How to hand off projects and step away from the office
Amy Dennis didn’t mean to start a creative agency. It just sorts of happened. After leaving a design job at a magazine, Dennis, now the owner of Nice Branding Agency in Nashville, struck out on her own as a freelancer. The work started rolling in, and in, and in. Eventually, she had more work than she could handle on her own, and her freelance life began to morph into something bigger.
“Everything has evolved very naturally,” she says of her now nearly fifteen-year-old business. “[The work] just fell in my lap, and I had to learn how to run a business.”
And learning how to run a business, anywhere from six to ten employees, hasn’t always been easy for her. As a freelancer, Dennis did everything because she had to. But as an agency owner, with employees she hired to reduce her workload, still continuing to do everything wasn’t sustainable, for her life or her business. With feelings of burnout and creative fatigue constantly nipping at her heels, Dennis had to learn how to let go and delegate.
Hire the right people.
Effective delegation requires learning to trust employees to do their jobs well and loosening the reins of control. That starts with hiring the right employees.
When Dennis was solo, she knew she would deliver on everything she promised clients because she was the one producing the work. Once she started hiring employees, rather than reducing her stress, the new employees often increased it. She found herself going back behind employees to clean up work that wasn’t up to par to avoid having a tough conversation. Or she would take on additional work because she was the only one on staff with the skillset to accomplish the task.
“My first significant hire was my director of design, and she’s been with me now for nine years,” says Dennis. “That’s been great to have a steady person who gets to know you, learns how you operate and is a great designer.”
While some of the work eased up on Dennis with the design position filled, she was still pulling most of the strategic, creative, and administrative weight. She was stressed at her job, and her husband was stressed at his. And then one day, after her husband accidentally left their young son in the car while he went to work instead of dropping him off at Dennis’s mother’s home, Dennis knew something had to give. Their family was stretched too thin and now their son was paying the price.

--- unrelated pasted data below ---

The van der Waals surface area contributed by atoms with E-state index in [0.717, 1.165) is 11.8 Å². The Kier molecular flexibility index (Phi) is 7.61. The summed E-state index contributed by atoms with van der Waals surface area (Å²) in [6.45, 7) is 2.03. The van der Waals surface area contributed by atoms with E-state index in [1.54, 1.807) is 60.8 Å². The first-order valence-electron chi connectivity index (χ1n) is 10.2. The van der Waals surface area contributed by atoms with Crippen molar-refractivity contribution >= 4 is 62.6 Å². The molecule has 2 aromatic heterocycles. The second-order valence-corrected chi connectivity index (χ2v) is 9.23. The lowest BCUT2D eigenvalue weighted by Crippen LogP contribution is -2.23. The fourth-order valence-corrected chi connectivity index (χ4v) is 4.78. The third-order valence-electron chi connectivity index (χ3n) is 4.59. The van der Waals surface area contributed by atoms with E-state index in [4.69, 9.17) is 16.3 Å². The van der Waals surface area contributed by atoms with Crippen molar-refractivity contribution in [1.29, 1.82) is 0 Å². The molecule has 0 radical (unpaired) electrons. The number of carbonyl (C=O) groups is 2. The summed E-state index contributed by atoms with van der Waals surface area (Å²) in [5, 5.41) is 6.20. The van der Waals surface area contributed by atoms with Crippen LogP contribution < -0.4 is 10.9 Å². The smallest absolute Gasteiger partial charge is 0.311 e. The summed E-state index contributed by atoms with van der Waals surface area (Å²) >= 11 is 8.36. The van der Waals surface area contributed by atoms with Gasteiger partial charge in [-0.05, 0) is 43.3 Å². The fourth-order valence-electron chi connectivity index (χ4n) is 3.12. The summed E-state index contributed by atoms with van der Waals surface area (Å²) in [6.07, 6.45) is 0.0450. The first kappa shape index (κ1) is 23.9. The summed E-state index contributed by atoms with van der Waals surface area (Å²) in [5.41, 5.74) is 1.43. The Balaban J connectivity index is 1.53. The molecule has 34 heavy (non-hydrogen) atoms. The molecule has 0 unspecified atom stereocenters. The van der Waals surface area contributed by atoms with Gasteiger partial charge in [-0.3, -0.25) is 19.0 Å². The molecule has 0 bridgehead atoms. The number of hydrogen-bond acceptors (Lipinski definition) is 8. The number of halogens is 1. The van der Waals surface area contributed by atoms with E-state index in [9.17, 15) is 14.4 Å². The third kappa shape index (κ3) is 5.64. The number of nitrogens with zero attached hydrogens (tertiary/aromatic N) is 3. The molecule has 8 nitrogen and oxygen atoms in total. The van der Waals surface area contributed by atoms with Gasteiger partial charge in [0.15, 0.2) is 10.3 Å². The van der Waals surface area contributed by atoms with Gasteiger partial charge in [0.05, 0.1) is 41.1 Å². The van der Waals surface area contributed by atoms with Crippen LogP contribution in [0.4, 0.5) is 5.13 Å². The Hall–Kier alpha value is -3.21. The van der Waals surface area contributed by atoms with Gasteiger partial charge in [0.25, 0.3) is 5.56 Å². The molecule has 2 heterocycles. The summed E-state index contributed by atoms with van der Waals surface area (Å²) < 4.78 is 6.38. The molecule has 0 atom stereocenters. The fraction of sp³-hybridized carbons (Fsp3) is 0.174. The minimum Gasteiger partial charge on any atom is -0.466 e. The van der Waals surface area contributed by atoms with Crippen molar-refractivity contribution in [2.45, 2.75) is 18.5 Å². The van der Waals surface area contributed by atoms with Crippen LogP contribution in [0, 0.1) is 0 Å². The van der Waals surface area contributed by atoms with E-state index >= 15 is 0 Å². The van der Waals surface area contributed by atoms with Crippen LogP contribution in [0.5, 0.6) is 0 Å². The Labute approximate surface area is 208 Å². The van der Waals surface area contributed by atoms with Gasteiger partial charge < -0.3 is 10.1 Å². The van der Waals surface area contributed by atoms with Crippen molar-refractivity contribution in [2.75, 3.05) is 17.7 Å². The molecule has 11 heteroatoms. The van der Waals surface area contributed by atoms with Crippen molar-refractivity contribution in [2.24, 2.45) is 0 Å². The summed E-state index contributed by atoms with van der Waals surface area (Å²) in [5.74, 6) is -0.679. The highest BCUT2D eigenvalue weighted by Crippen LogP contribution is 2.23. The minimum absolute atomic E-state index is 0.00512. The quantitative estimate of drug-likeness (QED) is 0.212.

“That was our wake-up call. One of us had to decide that we were going to put what we were doing aside and help the other person,” she recalls. “I looked at him and said, ‘This business, if I had help with it, it’s legit. But I’m dying, and I need help.’”
Dennis’s husband left his job and came to work for the agency, taking on all the financial responsibilities and leaving Dennis with more time to devote to strategic and creative work.
Then three years ago, Dennis hired her childhood best friend to head up strategy. For Dennis, having her longtime director of design, husband, and best friend all onboard meant having three trusted people in place to help carry her business forward. She could get back to growing the business–and even found time to stop and enjoy the successes along the way.
Get some guidance. ASAP.
After more than a decade owning her agency, a big turning point for Dennis was finding a mentor—someone with deep familiarity of her industry but plenty of distance to be objective. So, she reached out to a woman who had successfully run her own agency for more than 15 years and asked for help. Under her mentorship, Dennis was able to make some big changes that would allow her to clarify her role, increase the agency’s profits, and allow Dennis to “work on the business rather than in the business.”
“I met with her out of sheer desperation,” says Dennis. “I said to her, ‘I literally have a breakdown every six months to a year to where I’m just like I don’t know how many more of these I’m going to actually be able to overcome and get past.’ So she’s been teaching me a lot about making the business work for my life personally as opposed to me always working for the business.”